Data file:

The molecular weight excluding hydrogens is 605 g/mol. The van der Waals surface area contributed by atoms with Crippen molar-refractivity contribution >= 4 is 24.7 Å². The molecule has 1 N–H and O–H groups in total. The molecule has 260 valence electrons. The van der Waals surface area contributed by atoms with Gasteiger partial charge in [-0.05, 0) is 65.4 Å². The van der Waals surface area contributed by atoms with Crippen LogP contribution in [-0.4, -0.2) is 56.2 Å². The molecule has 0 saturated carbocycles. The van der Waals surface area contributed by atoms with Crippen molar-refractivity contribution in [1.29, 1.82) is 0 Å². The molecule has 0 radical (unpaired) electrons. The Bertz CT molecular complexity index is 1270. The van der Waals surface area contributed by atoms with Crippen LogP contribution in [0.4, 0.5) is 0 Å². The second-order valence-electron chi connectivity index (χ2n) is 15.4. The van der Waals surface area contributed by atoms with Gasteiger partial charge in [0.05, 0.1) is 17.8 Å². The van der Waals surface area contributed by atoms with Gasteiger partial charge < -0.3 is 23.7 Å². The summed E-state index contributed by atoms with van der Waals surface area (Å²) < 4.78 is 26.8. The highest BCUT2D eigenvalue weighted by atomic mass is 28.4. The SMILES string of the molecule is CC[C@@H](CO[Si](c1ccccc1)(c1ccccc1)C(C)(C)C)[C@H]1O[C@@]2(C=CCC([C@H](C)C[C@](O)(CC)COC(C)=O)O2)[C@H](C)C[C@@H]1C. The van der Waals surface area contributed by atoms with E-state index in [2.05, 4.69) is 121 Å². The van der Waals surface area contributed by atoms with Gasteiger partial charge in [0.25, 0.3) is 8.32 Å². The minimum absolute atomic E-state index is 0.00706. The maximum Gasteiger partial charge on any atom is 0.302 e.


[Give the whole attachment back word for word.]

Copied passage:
The molecular weight excluding hydrogens is 605 g/mol. The van der Waals surface area contributed by atoms with Crippen molar-refractivity contribution >= 4 is 24.7 Å². The molecule has 1 N–H and O–H groups in total. The molecule has 260 valence electrons. The van der Waals surface area contributed by atoms with Gasteiger partial charge in [-0.05, 0) is 65.4 Å². The van der Waals surface area contributed by atoms with Crippen LogP contribution in [-0.4, -0.2) is 56.2 Å². The molecule has 0 saturated carbocycles. The van der Waals surface area contributed by atoms with Crippen molar-refractivity contribution in [1.29, 1.82) is 0 Å². The molecule has 0 radical (unpaired) electrons. The Bertz CT molecular complexity index is 1270. The van der Waals surface area contributed by atoms with Crippen LogP contribution in [0.4, 0.5) is 0 Å². The second-order valence-electron chi connectivity index (χ2n) is 15.4. The van der Waals surface area contributed by atoms with Gasteiger partial charge in [0.05, 0.1) is 17.8 Å². The van der Waals surface area contributed by atoms with Gasteiger partial charge < -0.3 is 23.7 Å². The summed E-state index contributed by atoms with van der Waals surface area (Å²) < 4.78 is 26.8. The highest BCUT2D eigenvalue weighted by atomic mass is 28.4. The SMILES string of the molecule is CC[C@@H](CO[Si](c1ccccc1)(c1ccccc1)C(C)(C)C)[C@H]1O[C@@]2(C=CCC([C@H](C)C[C@](O)(CC)COC(C)=O)O2)[C@H](C)C[C@@H]1C. The van der Waals surface area contributed by atoms with E-state index in [2.05, 4.69) is 121 Å². The van der Waals surface area contributed by atoms with Gasteiger partial charge in [0.25, 0.3) is 8.32 Å². The minimum absolute atomic E-state index is 0.00706. The maximum Gasteiger partial charge on any atom is 0.302 e.